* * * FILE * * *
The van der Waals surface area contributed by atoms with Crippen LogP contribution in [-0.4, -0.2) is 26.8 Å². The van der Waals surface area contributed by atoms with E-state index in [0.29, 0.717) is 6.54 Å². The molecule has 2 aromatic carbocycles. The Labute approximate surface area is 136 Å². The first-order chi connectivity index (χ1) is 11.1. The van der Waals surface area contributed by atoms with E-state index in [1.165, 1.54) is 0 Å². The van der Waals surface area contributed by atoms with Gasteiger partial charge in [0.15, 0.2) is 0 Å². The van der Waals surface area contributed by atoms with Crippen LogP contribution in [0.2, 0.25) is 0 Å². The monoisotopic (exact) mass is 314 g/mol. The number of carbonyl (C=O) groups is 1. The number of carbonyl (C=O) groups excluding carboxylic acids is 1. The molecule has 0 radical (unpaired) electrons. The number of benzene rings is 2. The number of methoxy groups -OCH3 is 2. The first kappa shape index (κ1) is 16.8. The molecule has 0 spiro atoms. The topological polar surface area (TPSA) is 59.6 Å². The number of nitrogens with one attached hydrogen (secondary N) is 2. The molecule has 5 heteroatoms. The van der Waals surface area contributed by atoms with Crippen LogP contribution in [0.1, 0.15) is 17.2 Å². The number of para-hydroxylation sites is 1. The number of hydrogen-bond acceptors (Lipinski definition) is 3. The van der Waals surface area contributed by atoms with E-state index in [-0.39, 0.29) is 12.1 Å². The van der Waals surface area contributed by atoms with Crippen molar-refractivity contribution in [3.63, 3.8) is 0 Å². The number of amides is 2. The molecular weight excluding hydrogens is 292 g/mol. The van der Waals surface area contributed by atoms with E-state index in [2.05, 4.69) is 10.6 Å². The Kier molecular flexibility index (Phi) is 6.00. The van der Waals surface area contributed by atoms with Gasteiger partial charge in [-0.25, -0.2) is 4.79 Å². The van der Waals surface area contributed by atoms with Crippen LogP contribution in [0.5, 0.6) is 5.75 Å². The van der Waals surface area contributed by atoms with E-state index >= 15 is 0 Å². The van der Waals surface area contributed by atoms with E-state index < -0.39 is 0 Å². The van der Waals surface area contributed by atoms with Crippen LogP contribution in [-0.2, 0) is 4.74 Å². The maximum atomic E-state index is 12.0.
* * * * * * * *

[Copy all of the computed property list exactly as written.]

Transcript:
The van der Waals surface area contributed by atoms with Crippen LogP contribution in [-0.4, -0.2) is 26.8 Å². The van der Waals surface area contributed by atoms with E-state index in [0.29, 0.717) is 6.54 Å². The molecule has 2 aromatic carbocycles. The Labute approximate surface area is 136 Å². The first-order chi connectivity index (χ1) is 11.1. The van der Waals surface area contributed by atoms with E-state index in [1.165, 1.54) is 0 Å². The van der Waals surface area contributed by atoms with Gasteiger partial charge in [0.15, 0.2) is 0 Å². The van der Waals surface area contributed by atoms with Crippen LogP contribution in [0.2, 0.25) is 0 Å². The monoisotopic (exact) mass is 314 g/mol. The number of carbonyl (C=O) groups is 1. The number of carbonyl (C=O) groups excluding carboxylic acids is 1. The molecule has 0 radical (unpaired) electrons. The number of benzene rings is 2. The number of methoxy groups -OCH3 is 2. The first kappa shape index (κ1) is 16.8. The molecule has 0 spiro atoms. The topological polar surface area (TPSA) is 59.6 Å². The number of nitrogens with one attached hydrogen (secondary N) is 2. The molecule has 5 heteroatoms. The van der Waals surface area contributed by atoms with Crippen LogP contribution in [0.1, 0.15) is 17.2 Å². The number of para-hydroxylation sites is 1. The number of hydrogen-bond acceptors (Lipinski definition) is 3. The van der Waals surface area contributed by atoms with E-state index in [-0.39, 0.29) is 12.1 Å². The van der Waals surface area contributed by atoms with Crippen molar-refractivity contribution in [3.63, 3.8) is 0 Å². The number of amides is 2. The molecular weight excluding hydrogens is 292 g/mol. The van der Waals surface area contributed by atoms with E-state index in [2.05, 4.69) is 10.6 Å². The Kier molecular flexibility index (Phi) is 6.00. The van der Waals surface area contributed by atoms with Gasteiger partial charge in [-0.25, -0.2) is 4.79 Å². The van der Waals surface area contributed by atoms with Crippen LogP contribution in [0.5, 0.6) is 5.75 Å². The van der Waals surface area contributed by atoms with E-state index >= 15 is 0 Å². The van der Waals surface area contributed by atoms with E-state index < -0.39 is 0 Å². The van der Waals surface area contributed by atoms with Crippen LogP contribution in [-0.2, 0) is 4.74 Å². The maximum atomic E-state index is 12.0.